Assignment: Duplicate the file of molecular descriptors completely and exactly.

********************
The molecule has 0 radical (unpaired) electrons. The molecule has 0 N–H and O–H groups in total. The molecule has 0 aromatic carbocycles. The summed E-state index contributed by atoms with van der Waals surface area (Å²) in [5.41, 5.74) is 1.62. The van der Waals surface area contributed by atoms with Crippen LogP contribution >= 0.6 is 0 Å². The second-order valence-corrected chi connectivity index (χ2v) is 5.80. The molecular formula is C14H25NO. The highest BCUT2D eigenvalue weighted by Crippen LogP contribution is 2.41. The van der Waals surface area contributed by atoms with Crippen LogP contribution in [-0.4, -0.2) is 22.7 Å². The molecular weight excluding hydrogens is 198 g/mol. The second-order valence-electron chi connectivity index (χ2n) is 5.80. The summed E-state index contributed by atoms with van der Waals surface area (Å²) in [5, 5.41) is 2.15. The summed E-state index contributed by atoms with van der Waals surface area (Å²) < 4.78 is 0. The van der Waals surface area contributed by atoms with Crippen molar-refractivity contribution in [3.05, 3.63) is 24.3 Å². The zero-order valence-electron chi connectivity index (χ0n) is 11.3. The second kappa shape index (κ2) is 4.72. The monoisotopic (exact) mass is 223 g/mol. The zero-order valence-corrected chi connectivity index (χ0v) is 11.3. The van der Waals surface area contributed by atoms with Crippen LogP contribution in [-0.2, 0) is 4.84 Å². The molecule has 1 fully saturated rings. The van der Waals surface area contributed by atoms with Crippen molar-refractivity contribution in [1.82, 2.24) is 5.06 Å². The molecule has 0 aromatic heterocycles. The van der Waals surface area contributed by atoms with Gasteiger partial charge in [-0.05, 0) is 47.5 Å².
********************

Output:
The molecule has 0 radical (unpaired) electrons. The molecule has 0 N–H and O–H groups in total. The molecule has 0 aromatic carbocycles. The summed E-state index contributed by atoms with van der Waals surface area (Å²) in [5.41, 5.74) is 1.62. The van der Waals surface area contributed by atoms with Crippen LogP contribution >= 0.6 is 0 Å². The second-order valence-corrected chi connectivity index (χ2v) is 5.80. The molecular formula is C14H25NO. The highest BCUT2D eigenvalue weighted by Crippen LogP contribution is 2.41. The van der Waals surface area contributed by atoms with Crippen LogP contribution in [-0.4, -0.2) is 22.7 Å². The molecular weight excluding hydrogens is 198 g/mol. The second-order valence-electron chi connectivity index (χ2n) is 5.80. The summed E-state index contributed by atoms with van der Waals surface area (Å²) in [5, 5.41) is 2.15. The summed E-state index contributed by atoms with van der Waals surface area (Å²) < 4.78 is 0. The van der Waals surface area contributed by atoms with Crippen molar-refractivity contribution in [3.05, 3.63) is 24.3 Å². The zero-order valence-electron chi connectivity index (χ0n) is 11.3. The second kappa shape index (κ2) is 4.72. The monoisotopic (exact) mass is 223 g/mol. The zero-order valence-corrected chi connectivity index (χ0v) is 11.3. The van der Waals surface area contributed by atoms with Crippen LogP contribution in [-0.2, 0) is 4.84 Å². The molecule has 1 fully saturated rings. The van der Waals surface area contributed by atoms with Crippen molar-refractivity contribution in [1.82, 2.24) is 5.06 Å². The molecule has 0 aromatic heterocycles. The van der Waals surface area contributed by atoms with Gasteiger partial charge in [-0.05, 0) is 47.5 Å².